How to change your will

How to Change Your Will in Your Estate Plan

Statistical studies show that 55% of Americans die without a will or estate plan. (http://www.americanbar.org/groups/real_property_trust_estate/resources/estate_planning/estate_planning_faq.html).  If you one of the 45% of people who has put in the effort to create a will or estate plan, congratulations!  But did you know you’re only half way done?  A will or estate plan is only effective if it is current.  If you are facing a major life change such a marriage, divorce or new baby you probably have your hands full.  Life is busy on its own and with a major life event things can become overwhelming.  One thing that can get lost in the shuffle is the need to update your will.  If you already have a will and you don’t adjust it to match your life changes you can end up leaving a document behind that doesn’t reflect your true wishes at the time of your death.  In addition, relationships among family and friends can be turbulent and you could end up with an administrator or beneficiary that is no longer appropriate.  Change is inevitable.  When change happens, make sure your will changes too.  Here are ways you can update your will and some relevant items to keep in mind.

  1. Create a new will. In order to execute changes to your original will you can create a new will. If you choose to go this route you have to be certain to revoke the original will to prevent any confusion. Your new will should explicitly revoke any previous wills.  You also need to destroy the old will; the original and any copies that were made.  According to http://www.alllaw.com/articles/nolo/wills-trusts/how-tell-if-will-was-revoked-replaced.html, “The best way to revoke a will is to make a new will, stating that you’re revoking the old one. But it’s also possible to revoke a will the old-fashioned way, by tearing it up or throwing it into a roaring blaze in the fireplace.  If you come across a will that’s been marked up—for example, lines drawn across the text, with “revoked” or similar words written on it, the result may not be clear. Is there doubt about who did the crossing out? If surviving family members don’t agree, you may need witnesses to testify about what happened or even get a handwriting expert to weigh in.” If this situation occurs your will has created more problems than it has solved.  Legal fees and handwriting experts can be costly financially and emotionally.  If there is a dispute over a will it can be a long, protracted legal battle. Wills are created to make sure that your final wishes are carried out.  If you do not make changes to your will correctly it can cost your estate and loved ones time and money.
  2. Destroy your old will: Another important item is to make sure that you destroy any and all copies of the existing will.  If there is a copy of your original will a family member may present that copy to the court as a legal document.  While the court will generally not accept a copy of a will as valid without proof of extenuating circumstances, this can still create confusion and a possible legal battle.  Work with an attorney to ensure that any and all changes to your will are done in such a way as to execute your wishes and leave no room for ambiguity.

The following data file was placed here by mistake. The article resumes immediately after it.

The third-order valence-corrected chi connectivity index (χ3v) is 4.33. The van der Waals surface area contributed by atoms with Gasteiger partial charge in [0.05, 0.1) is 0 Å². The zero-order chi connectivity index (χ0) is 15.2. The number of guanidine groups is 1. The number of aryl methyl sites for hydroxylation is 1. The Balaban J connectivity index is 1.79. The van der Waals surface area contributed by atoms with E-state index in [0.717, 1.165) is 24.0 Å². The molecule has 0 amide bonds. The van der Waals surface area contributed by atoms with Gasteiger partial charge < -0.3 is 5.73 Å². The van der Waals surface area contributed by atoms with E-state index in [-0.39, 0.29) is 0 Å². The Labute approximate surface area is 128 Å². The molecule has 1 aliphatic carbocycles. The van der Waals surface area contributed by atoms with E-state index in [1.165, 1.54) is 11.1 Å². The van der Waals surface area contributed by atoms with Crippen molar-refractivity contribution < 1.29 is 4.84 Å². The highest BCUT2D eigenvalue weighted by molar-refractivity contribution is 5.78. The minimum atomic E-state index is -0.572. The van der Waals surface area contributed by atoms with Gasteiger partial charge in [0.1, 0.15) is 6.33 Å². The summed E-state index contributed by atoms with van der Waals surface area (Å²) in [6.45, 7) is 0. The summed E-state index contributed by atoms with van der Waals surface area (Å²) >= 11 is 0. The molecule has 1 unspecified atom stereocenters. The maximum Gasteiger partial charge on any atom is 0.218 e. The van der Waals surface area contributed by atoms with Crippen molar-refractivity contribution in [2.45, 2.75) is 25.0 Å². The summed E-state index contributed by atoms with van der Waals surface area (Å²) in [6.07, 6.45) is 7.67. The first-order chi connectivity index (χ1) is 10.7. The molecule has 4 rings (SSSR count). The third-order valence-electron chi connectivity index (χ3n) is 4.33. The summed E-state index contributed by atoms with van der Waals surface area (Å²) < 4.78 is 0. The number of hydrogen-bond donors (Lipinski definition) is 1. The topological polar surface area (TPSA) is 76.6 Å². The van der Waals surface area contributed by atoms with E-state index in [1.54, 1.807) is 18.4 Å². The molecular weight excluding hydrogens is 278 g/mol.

3. Create a codicil. Another way to make changes to your will is to create a codicil.  Merrim-Webster defines a codicil as, “a document that adds or changes something in a will” (http://www.merriam-webster.com/dictionary/codicil).  A codicil is most often used for minor changes, like modifying small bequests.  A codicil needs to be executed in a manner similar to your will.  Your codicil may need to be witnessed and signed much like your will to be legally accepted.  Work with an attorney to make sure your codicil is the best method to modifying your will and that it is properly written and recorded so that it is a valid legal document.
  4. A few words of caution. Whether or not you have a major life changing event, you should be reviewing your estate plan at least every couple years. Over the years, your goals and mindset may change, necessitating adjustments and changes to your estate planning strategy.  Here are a few more tips to consider when revising your will.
    1. Review your beneficiaries on all accounts regularly.
    2. Don’t make handwritten adjustments to your will. This may invalidate the document in its entirety. When in doubt, consult with an expert.  It is just not worth the risk that your self-made changes could do more harm than good and leave decision making regarding your estate to the laws of the state.
    3. Wills are different documents than trusts and are handled differently. Seek legal counsel to make changes to your specific document.
    4. Don’t neglect to appoint a second executor. There is always a chance that your appointed representative could predecease you. Make sure your will addresses this possibility.
    5. Don’t assume. Don’t assume that your family will just know and follow your wishes. Don’t assume that you can create your own legal document.  Assumptions can lead to incorrect paperwork and misunderstandings that lead to family rifts.

Proper estate planning can be a tremendous gift to the loved ones that you leave behind.  When updating your will make sure that your wishes are laid out in a well-crafted and valid legal document.  Any errors or inaccuracies can create confusion, family in-fighting and expensive legal battles as loved ones try to interpret your true intentions.

 

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